ACMG Statements and Guidelines
These online statements and guidelines are definitive and may be cited using the digital object identifier (DOI). These recommendations are designed primarily as an educational resource for medical geneticists and other healthcare providers to help them provide quality medical genetics services; they should not be considered inclusive of all proper procedures and tests or exclusive of other procedures and tests that are reasonably directed to obtaining the same results. Please refer to the leading disclaimer in each document for more information.
- We thank Righetti et al1 for their interest in our article titled Screening for autosomal recessive and X-linked conditions during pregnancy and preconception: a practice resource of the American College of Medical Genetics and Genomics (ACMG).2 We were pleased to learn that the investigators from the Australian Reproductive Genetic Carrier Screening Project (ARGCSP) are in agreement with many aspects of this practice resource.
- Carrier screening began 50 years ago with screening for conditions that have a high prevalence in defined racial/ethnic groups (e.g., Tay–Sachs disease in the Ashkenazi Jewish population; sickle cell disease in Black individuals). Cystic fibrosis was the first medical condition for which panethnic screening was recommended, followed by spinal muscular atrophy. Next-generation sequencing allows low cost and high throughput identification of sequence variants across many genes simultaneously. Since the phrase “expanded carrier screening” is nonspecific, there is a need to define carrier screening processes in a way that will allow equitable opportunity for patients to learn their reproductive risks using next-generation sequencing technology.
- Pathogenic variants in the CFTR gene are causative of classic cystic fibrosis (CF) as well as some nonclassic CF phenotypes. In 2001, CF became the first target of pan-ethnic universal carrier screening by molecular methods. The American College of Medical Genetics and Genomics (ACMG) recommended a core panel of 23 disease-causing variants as the minimal set to be included in pan-ethnic carrier screening of individuals with no family history of the disease, and these variants were usually assessed using targeted methods.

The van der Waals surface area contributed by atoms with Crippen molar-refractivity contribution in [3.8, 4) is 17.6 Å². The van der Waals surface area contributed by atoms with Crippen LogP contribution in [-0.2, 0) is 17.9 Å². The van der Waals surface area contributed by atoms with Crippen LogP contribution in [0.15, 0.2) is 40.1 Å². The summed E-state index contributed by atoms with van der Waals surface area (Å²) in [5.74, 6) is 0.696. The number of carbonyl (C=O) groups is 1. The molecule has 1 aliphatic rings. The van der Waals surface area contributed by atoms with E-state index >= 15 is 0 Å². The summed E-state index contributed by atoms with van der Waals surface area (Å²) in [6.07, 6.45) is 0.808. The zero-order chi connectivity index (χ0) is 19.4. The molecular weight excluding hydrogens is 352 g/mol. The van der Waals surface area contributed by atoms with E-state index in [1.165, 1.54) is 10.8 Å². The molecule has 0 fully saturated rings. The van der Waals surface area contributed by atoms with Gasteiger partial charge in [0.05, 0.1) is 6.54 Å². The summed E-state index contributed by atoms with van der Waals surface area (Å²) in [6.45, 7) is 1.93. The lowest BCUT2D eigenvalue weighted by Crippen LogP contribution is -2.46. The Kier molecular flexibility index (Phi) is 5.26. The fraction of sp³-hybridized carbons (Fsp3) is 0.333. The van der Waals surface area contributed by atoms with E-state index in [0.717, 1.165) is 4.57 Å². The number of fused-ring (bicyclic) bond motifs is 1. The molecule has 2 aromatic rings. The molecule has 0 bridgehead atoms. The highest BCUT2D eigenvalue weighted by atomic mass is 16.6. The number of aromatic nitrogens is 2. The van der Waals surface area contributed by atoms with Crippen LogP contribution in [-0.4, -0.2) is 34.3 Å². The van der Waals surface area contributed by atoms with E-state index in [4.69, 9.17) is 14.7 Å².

- Open neural tube defects (ONTDs) include open spina bifida (OSB) and anencephaly. These defects are caused by incomplete closure of the neural tube at about 4 weeks of pregnancy. Levels of early second-trimester maternal serum (ms) alpha-fetoprotein (AFP) are sufficiently elevated in affected pregnancies to be used as a population-based screening test. The basic screening methodology was described in the late 1970s and screening programs were active a few years later. By identifying pregnancies with the highest msAFP levels, about 80% of OSB and 95% of anencephaly can be identified as early as 16 weeks gestation.
- Disclaimer: This statement is designed primarily as an educational resource for clinicians to help them provide quality medical services. Adherence to this statement is completely voluntary and does not necessarily assure a successful medical outcome. This statement should not be considered inclusive of all proper procedures and tests or exclusive of other procedures and tests that are reasonably directed toward obtaining the same results. In determining the propriety of any specific procedure or test, the clinician should apply his or her own professional judgment to the specific clinical circumstances presented by the individual patient or specimen.
- For years, clinicians have offered gene-by-gene carrier screening to patients and couples considering future pregnancy or those with an ongoing pregnancy early in gestation. Examples include ethnic-specific screening offered to Ashkenazi Jewish patients and panethnic screening for cystic fibrosis and spinal muscular atrophy. Next-generation sequencing methods now available permit screening for many more disorders with high fidelity, quick turnaround time, and lower costs. However, instituting these technologies carries with it perils that must be addressed.
- Noninvasive assessment of the fetal genome is now possible using next-generation sequencing technologies. The isolation of fetal DNA fragments from maternal circulation in sufficient quantity and sizes, together with proprietary bioinformatics tools, now allows patients the option of noninvasive fetal aneuploidy screening. However, obstetric care providers must become familiar with the advantages and disadvantages of the utilization of this approach as analysis of cell-free fetal DNA moves into clinical practice.